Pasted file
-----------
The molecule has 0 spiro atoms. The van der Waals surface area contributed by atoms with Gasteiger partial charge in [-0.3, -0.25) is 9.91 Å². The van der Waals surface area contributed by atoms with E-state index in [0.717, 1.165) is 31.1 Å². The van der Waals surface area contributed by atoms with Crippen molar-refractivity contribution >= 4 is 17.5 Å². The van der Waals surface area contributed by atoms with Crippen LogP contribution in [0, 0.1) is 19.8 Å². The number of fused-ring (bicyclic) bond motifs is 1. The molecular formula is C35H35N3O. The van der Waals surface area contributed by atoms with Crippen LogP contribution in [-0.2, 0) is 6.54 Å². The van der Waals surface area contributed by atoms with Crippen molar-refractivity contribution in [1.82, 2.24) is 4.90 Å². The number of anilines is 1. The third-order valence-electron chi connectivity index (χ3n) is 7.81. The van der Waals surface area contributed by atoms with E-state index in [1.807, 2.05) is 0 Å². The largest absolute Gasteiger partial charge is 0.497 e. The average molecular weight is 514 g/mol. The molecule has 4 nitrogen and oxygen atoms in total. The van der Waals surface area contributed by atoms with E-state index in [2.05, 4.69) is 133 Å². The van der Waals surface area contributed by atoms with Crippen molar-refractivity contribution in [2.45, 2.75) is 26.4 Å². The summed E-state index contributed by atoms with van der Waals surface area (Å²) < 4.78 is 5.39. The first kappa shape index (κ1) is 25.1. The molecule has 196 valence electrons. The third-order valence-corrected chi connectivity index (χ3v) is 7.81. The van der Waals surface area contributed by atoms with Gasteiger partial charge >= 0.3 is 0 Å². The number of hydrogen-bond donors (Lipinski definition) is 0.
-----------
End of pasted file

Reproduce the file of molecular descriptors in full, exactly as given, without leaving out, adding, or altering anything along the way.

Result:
The molecule has 0 spiro atoms. The van der Waals surface area contributed by atoms with Gasteiger partial charge in [-0.3, -0.25) is 9.91 Å². The van der Waals surface area contributed by atoms with E-state index in [0.717, 1.165) is 31.1 Å². The van der Waals surface area contributed by atoms with Crippen molar-refractivity contribution >= 4 is 17.5 Å². The van der Waals surface area contributed by atoms with Crippen LogP contribution in [0, 0.1) is 19.8 Å². The number of fused-ring (bicyclic) bond motifs is 1. The molecular formula is C35H35N3O. The van der Waals surface area contributed by atoms with Crippen LogP contribution in [-0.2, 0) is 6.54 Å². The van der Waals surface area contributed by atoms with Crippen molar-refractivity contribution in [1.82, 2.24) is 4.90 Å². The number of anilines is 1. The third-order valence-electron chi connectivity index (χ3n) is 7.81. The van der Waals surface area contributed by atoms with E-state index in [1.807, 2.05) is 0 Å². The largest absolute Gasteiger partial charge is 0.497 e. The average molecular weight is 514 g/mol. The molecule has 4 nitrogen and oxygen atoms in total. The van der Waals surface area contributed by atoms with E-state index in [2.05, 4.69) is 133 Å². The van der Waals surface area contributed by atoms with Crippen molar-refractivity contribution in [2.45, 2.75) is 26.4 Å². The summed E-state index contributed by atoms with van der Waals surface area (Å²) < 4.78 is 5.39. The first kappa shape index (κ1) is 25.1. The molecule has 196 valence electrons. The third-order valence-corrected chi connectivity index (χ3v) is 7.81. The van der Waals surface area contributed by atoms with Gasteiger partial charge >= 0.3 is 0 Å². The number of hydrogen-bond donors (Lipinski definition) is 0.